Archive of September 7, 2009

Episcopalian religious community enters the Catholic Church in Maryland

Baltimore, Md., Sep 7, 2009 (CNA) - Ten religious sisters and a priest who were formerly part of an Episcopal religious community were received into full communion with the Catholic Church at a Mass in Maryland on Thursday. One sister said God will use them to bring unity to the Church.

The women were members of the Society of All Saints’ Sisters of the Poor. The former Episcopal priest, Fr. Warren Tanghe, was their chaplain.

“We know our beliefs and where we are,” the sisters’ superior, Mother Christina Christie, told the Baltimore Sun. “We were drifting farther apart from the more liberal road the Episcopal Church is traveling. We are now more at home in the Roman Catholic Church.”

The Mass was celebrated by Archbishop of Baltimore Edwin O’Brien at the chapel of the sisters’ Cantonsville convent, according to the Archdiocese of Baltimore.

“The spiritual well-being of all of the All Saints’ Sisters is our priority and we will do everything we can to support those who have entered into full communion with the Catholic Church as well as the two sisters who remain Anglican,” he pledged.

According to the Baltimore Sun, Archbishop O’Brien said the convent has been a center of “overwhelming grace for so many people” and thanked the sisters for their “sterling and steadfast witness to consecrated life.”

The sisters had been considering conversion for several years.

The Episcopal Church has been riven by controversy over theology and sexual ethics. Its most recent General Convention gave permission to ordain practicing homosexuals to any ministry and also began writing prayers to bless same-sex unions.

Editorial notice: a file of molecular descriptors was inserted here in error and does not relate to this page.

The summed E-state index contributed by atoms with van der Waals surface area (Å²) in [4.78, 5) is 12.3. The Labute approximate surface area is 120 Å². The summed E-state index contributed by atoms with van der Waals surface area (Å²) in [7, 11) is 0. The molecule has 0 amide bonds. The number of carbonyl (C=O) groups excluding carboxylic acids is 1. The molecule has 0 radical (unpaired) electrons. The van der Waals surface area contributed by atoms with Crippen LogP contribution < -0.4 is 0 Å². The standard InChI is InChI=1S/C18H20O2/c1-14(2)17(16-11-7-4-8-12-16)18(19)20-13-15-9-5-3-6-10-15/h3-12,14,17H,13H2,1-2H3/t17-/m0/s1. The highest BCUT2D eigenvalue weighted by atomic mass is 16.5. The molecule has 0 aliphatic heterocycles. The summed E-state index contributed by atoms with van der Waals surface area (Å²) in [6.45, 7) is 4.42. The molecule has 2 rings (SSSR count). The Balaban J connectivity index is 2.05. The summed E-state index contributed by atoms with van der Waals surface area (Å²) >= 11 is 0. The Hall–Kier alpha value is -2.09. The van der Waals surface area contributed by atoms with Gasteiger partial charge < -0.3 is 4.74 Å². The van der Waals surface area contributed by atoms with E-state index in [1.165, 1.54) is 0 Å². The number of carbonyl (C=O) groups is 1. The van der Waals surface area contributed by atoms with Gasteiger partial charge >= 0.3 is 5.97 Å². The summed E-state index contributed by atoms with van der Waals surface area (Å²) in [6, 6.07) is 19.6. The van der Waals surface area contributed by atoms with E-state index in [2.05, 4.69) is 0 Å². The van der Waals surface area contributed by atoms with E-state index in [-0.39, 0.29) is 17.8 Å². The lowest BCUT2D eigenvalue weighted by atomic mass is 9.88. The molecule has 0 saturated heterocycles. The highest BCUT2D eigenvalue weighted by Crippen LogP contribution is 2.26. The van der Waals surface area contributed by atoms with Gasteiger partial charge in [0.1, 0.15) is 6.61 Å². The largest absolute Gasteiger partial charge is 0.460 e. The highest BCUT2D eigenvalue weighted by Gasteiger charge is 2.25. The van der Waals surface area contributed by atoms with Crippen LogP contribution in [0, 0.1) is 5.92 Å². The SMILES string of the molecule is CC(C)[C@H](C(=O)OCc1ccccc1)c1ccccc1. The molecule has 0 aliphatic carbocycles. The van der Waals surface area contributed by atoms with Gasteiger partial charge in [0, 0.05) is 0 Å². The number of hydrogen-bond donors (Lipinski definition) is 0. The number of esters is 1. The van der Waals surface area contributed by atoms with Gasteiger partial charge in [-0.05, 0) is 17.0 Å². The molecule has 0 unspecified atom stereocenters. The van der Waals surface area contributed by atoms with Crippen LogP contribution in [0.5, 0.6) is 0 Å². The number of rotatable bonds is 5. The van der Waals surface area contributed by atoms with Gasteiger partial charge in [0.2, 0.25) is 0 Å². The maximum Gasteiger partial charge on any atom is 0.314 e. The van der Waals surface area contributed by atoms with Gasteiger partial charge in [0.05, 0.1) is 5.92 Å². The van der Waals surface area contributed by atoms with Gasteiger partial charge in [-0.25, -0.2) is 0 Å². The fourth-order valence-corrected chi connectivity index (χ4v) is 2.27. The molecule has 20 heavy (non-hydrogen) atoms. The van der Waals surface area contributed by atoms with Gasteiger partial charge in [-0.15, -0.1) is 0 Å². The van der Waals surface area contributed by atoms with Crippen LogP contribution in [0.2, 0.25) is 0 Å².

"As we interpret Scripture, it does not give you license to be actively involved in a same-sex relationship," Mother Christina said. "It is not the person we have a problem with. It is what that person is doing. And now that the Episcopal Church has given permission to bless these partnerships, it is way off the boat."

Mother Christina, who has been a consecrated religiosu since 1966, said the sisters used to believe the Archbishop of Canterbury had the authority to stop those acting contrary to Scriptures but now they believe he does not.

"The Catholic Magisterium has an authority that says the buck stops here," she remarked.

Sister Catherine Grace Bowen explained to the Baltimore Sun that there is much similarity between Roman Catholic and Anglo-Catholic practice. In both churches, sacraments are “a way of life.”

A sister for almost fifty years, she said God will use the sisters “to bring unity” to His Church.

Last year the sisters contacted the Archdiocese of Baltimore to investigate the possibility of entering into full communion with the Catholic Church. They will continue to reside in their convent, where their order has resided since 1917. The order first arrived in Baltimore in 1872.

Tanghe, the sisters’ chaplain, is discerning the possibility of future formation and ordination as a Catholic priest.
Two of the sisters from the community have decided not to leave the Episcopal Church and will continue to reside with the religious community.

“We are still a community and all of us made the same life vows,” Mother Christina told the Baltimore Sun.

The sisters have told the archbishop they desire that the community continue its service to the poor as a Catholic religious institute. In addition to conducting retreats and opening their chapel to their neighbors, the sisters work with the terminally ill at Joseph Richey House in Baltimore and also work with children and the poor.

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Palestinian youth touched by hope thanks to Catholic charity